Platonic co-parenting – A passing trend or a legitimate option?

Platonic co-parenting, where a child is raised by two or more individuals who are not in a romantic relationship, is becoming increasingly popular.

This type of parenting arrangement (also known as elective co-parenting) is an alternative to traditional family structures and it’s certainly gaining traction for various reasons, including personal choice and life circumstances.

However, it’s highly complex in its legal implications, mainly because the law does not automatically confer legally binding status on the parenthood agreement between the co-parents.

In many ways, we see similar legal challenges found in surrogacy agreements.

The depth or longevity of your relationship does not necessarily impact your compatibility as co-parents, but, in our experience, we recommend that clients seeking a co-parenting arrangement look for someone with shared values, lifestyle compatibility, and outlooks on life.

What is the definition of a platonic co-parenting agreement?

Legally, a platonic co-parenting agreement is a document drafted and agreed upon by individuals who plan to jointly raise a child without being in a romantic relationship, outlining their intentions and responsibilities towards the child.

In essence, it documents the co-parents’ expectations, covering various aspects such as the child’s name, medical procedures, childcare, education, religious upbringing, and financial arrangements.

The agreement identifies potential disagreements and establishes moral accountability, although it is not enforceable by law in the UK.

Are they legally binding?

Unfortunately, co-parenting agreements, including those in platonic arrangements, are not legally binding in the UK.

(But that doesn’t mean they aren’t useful in certain circumstances).

They do not determine who the child’s legal parents are, and in case of a dispute, the family court is not obliged to adhere to the agreement’s terms.

Instead, the court can order something different if it considers that to be in the child’s best interests.

While they aren’t enforceable in a legal sense, they can be very helpful in setting the foundations for successful co-parenting.

They provide evidence of the initial intentions of the parties involved, which may carry weight in court in the event of a dispute.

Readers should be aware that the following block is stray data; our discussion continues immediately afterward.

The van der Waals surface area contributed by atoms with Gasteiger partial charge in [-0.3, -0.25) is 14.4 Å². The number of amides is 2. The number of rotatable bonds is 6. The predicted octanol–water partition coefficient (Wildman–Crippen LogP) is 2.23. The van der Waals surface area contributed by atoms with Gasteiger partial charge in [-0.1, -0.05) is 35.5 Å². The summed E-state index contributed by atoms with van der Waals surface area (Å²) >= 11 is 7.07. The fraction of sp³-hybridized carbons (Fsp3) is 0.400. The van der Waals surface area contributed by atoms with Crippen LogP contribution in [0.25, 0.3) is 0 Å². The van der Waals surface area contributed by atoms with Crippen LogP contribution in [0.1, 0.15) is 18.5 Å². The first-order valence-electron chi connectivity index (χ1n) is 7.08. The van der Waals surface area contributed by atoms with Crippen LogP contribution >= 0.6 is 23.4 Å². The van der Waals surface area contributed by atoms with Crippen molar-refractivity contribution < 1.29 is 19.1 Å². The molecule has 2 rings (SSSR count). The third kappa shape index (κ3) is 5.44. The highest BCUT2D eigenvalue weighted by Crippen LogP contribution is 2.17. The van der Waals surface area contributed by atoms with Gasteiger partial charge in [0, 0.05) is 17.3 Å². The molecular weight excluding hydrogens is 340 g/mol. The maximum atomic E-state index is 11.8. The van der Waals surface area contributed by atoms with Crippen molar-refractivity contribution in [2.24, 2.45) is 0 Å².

More importantly, these agreements actually help to avoid disputes by ensuring clarity and consensus from the start and by creating a solid framework for all parties to follow.

In terms of legal parentage, the woman who carries the baby is automatically recognised as the legal parent at birth and is registered as such on the birth certificate.

If a single woman wishes to co-parent with a man, he may also become the child’s legal parent by being named on the birth certificate.

This can be done at the time of registration or through a statutory declaration of acknowledgement of parentage.

British law only allows for a maximum of two legal parents so in arrangements involving more than two people, decisions regarding who is granted parental responsibility need to be well thought out.

Which laws apply to platonic co-parenting?

A notable case that sheds light on how the law approaches platonic co-parenting is X & Anor v B & Anor [2022].

This case involved two male friends who had a child via surrogacy.

The judgment in this case confirmed that ‘living as partners in an enduring family relationship’ does not necessarily mean living together under the same roof as romantic or sexual partners in an exclusive relationship.

It showed the judiciary’s recognition of diverse family structures and its willingness to interpret the myriad ways families can now be formed – which is a positive step for people looking to co-parent without being in a romantic relationship.

The other important framework for this issue is the Children Act 1989.

While a child in the UK can only have two legal parents, multiple individuals can have parental responsibility for a child (as per Section 2(5) of the Act).

This means that, while they might not all be recognised as parents, a group of two or more can be recognised as having parental responsibility.

What to do if you want to go down the platonic co-parenting route?

Firstly, and somewhat aside from our role as legal advisers, we recommend you seriously consider this choice and put a great deal of thought into its implications.

It’s not easy raising children and the consequences of any action that directly infringes on a child’s wellbeing is punishable by law.

Having said that, if you wish to enter into a co-parenting agreement, we can help you draft a contract that could outline your wishes and protect your rights in court, should a dispute ever arise.

Please get in touch if you’d like more advice about co-parenting or any other aspect of family law.


Hayley Crossman-Shaw

Associate Solicitor

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